Sometimes, such ploys have consequences more serious than embarrassment. One frigid February morning, I met Torres at the Bronx Housing Court, a building housing advocates call an “eviction mill.” Tenants are not entitled to a lawyer. Torres, swallowed in a black parka, carried her creased legal documents in a floral-print bag. In the hallway, the landlord’s lawyer, Vadim Goldshteyn, gruffly told her, “The most I can do is give you until the end of the month to leave.” When Torres tried to make her case to the judge, Steven Weissman, he cut her off. “Mrs. Torres, we are beyond staying in the apartment,” he said. “The landlord wants you out.”
The building’s management company sent Torres a letter claiming it was owed $19,899 in back rent. But it turned out this was because the government had cut off Section 8 payments after a failed building inspection—in other words, because of the landlord’s own neglect. Obviously, this was not a proper justification. After Kathleen Meyers, a Legal Aid attorney, was alerted and intervened, the eviction was dropped. Torres is now one of the last rent-paying tenants in her building, which was renovated after the fire.
I wanted to ask the architects of Bloomberg’s homelessness policy why the city continues to do business with the Podolskys, but DHS officials declined interview requests. Privately, however, current and former agency employees advanced a rationale. The city needs beds, and it has to seek them from the willing suppliers: the kind of people who inhabit the bottom reaches of the real-estate market.
Like many creations of the Bloomberg era, the shelter system is now under reassessment. Liu tried to block the West 95th Street shelter contract, though Bloomberg sued him and the facility remains open for now. Last month, after protests from Carroll Gardens residents, Buildings Department inspectors descended on an empty Podolsky condo building slated to become a 170-bed shelter. Its front window is now pasted with a VACATE sign, warning of conditions “imminently perilous to life.”
De Blasio has promised to reform the city’s “disastrous and broken homelessness policy,” reinstituting rental subsidies and ending the cluster program. But the mayor-elect has also been embarrassed by reports that he raised more than $35,000 from shelter landlords and contractors linked to Hess and Housing Solutions USA. In May 2012, Hess threw the candidate a fund-raiser, attended by Lapes, who exploited a loophole to give twice the legal limit. De Blasio returned some of the contributions and has rejected any suggestion of improper influence.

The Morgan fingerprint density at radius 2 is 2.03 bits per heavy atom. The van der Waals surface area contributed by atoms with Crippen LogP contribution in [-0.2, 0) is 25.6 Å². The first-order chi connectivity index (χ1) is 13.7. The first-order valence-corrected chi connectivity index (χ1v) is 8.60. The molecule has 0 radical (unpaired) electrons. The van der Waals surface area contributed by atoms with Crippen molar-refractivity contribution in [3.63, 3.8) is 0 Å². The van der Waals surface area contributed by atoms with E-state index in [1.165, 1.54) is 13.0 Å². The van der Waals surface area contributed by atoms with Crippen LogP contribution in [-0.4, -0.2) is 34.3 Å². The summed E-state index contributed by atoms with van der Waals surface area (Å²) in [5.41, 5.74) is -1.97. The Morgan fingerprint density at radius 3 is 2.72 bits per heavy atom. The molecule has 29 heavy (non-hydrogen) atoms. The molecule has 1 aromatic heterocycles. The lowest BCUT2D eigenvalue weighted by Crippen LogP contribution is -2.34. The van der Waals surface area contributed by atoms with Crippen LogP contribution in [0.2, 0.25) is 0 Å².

The Podolsky’s business model, however, has outlasted many mayors; it has proven as persistent as the problem is intractable. Last week, a federal study showed a 13 percent rise in homelessness in New York last year, even as the population dropped nationally. On West 148th Street in Harlem, workers recently began subdividing a brownstone into cubicles. Winter is coming, and it promises to be a lucrative season for the Podolskys.
Map: A $90 Million Shelter Empire
The city declines to publish the addresses of homeless shelters, making their ownership difficult to determine. But information gathered from various public sources (see explanatory note below) suggests the Podolsky family and their associates control close to 40 facilities, some through direct ownership, others through net leases or operating agreements with Alan Lapes. And the network is expanding: A controversial Brooklyn shelter is currently awaiting final approval, and other Podolsky properties appear poised for conversion.
A note on sources: This graphic was compiled via documents from the NYC Comptroller’s office, including a list of shelter addresses obtained via a Freedom of Information request, as well as other public records and site visits. Revenue estimates were derived from the comptroller’s payment records, contract budgets, and a 2012 audit for Aguila Inc. filed with the NY State Charities bureau. When available, the estimated number of beds or units in each Manhattan shelter was taken from the Housing Solutions USA website. Bronx cluster unit estimates were derived from a count as of this August, provided by the Coalition for the Homeless. Shelter use of Brooklyn addresses determined via internal correspondence produced as part of federal lawsuit, site visits, and tenant interviews.
Jenna Kagel contributed reporting.